On 31 May 1986, Mark Knopfler (12 August 1949, Glasgow, Scotland) played a low-key gig at the Grove pub in Holbeck, Leeds, with old friends Steve Phillips (b. Nicholas Stephen Phillips, 18 February 1948, London, England) and Brendan Croker (b. 15 August 1953, Bradford, Yorkshire, England). They were billed as the Notting Hillbillies and each received the princely sum of £22 for their performance. Phillips first met Knopfler in 1968 when both interviewed a local blues and country guitarist (also called Steve Phillips) for the Yorkshire Post. As both journalists played guitar they formed the Duolian String Pickers duo and played together during the late 60s. They split when Knopfler went to university in 1970. When he finished studying three years later he went to London and eventually formed Dire Straits. Meanwhile, Phillips formed the Steve Phillips Juke Band to play rockabilly. In 1976, Croker met Phillips and when the Juke Band split they toured as Nev And Norriss. Four years later, Phillips temporarily retired from music to concentrate on art, and Croker eventually formed the 5 OClock Shadows.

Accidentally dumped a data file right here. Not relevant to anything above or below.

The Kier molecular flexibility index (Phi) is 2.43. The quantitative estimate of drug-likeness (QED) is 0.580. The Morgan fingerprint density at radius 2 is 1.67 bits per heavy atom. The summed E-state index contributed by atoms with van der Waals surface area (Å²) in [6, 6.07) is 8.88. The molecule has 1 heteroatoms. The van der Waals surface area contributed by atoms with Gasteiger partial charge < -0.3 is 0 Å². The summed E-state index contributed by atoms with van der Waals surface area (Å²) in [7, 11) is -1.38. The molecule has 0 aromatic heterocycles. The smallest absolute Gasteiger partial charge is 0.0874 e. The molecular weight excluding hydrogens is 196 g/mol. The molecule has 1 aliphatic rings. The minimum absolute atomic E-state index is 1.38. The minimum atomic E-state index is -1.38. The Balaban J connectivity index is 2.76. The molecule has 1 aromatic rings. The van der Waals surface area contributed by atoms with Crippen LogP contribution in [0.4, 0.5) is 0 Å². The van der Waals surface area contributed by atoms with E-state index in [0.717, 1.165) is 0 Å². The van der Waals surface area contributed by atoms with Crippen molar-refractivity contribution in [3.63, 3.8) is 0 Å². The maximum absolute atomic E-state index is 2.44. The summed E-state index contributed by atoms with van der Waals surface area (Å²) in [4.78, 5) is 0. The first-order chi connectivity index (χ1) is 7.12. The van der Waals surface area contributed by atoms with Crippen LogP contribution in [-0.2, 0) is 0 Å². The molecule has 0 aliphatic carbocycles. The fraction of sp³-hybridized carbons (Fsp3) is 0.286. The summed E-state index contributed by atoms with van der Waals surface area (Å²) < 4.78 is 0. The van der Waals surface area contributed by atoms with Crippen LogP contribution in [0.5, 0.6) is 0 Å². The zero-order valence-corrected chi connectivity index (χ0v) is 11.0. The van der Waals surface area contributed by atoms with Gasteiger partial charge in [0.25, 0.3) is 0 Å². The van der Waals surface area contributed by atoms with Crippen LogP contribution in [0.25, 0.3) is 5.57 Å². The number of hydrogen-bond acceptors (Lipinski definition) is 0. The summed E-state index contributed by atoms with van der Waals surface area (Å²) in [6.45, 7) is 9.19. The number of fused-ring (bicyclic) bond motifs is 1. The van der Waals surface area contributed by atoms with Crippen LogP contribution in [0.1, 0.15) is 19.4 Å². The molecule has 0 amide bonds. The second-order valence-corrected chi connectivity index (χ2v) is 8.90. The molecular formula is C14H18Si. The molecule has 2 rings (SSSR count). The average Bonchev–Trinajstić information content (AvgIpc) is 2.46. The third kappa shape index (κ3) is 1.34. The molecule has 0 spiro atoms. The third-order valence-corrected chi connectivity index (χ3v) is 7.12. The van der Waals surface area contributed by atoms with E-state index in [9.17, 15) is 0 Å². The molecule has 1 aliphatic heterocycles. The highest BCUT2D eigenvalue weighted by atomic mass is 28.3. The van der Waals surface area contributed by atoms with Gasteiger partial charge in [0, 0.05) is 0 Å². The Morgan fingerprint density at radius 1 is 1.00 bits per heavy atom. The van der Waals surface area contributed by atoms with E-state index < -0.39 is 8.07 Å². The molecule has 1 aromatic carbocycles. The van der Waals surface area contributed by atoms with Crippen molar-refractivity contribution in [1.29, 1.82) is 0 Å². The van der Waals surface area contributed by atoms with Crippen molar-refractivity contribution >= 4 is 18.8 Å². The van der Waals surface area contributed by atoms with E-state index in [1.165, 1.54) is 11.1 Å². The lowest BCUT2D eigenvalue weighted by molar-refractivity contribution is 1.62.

In 1986, Knopfler, flushed with success through Dire Straits, decided the time was right to do something a little different and all three musicians came together. Dire Straits manager Ed Bicknell was recruited as drummer (he had previously played in Mogul Thrash) and with backing musicians such as Guy Fletcher (guitar), Paul Franklin (pedal steel) and Marcus Cliff (bass, of the 5 OClock Shadows), they set out on a tour. They made just one album before returning to concentrate on their main bands.
Source: The Encyclopedia of Popular Music by Colin Larkin. Licensed from Muze.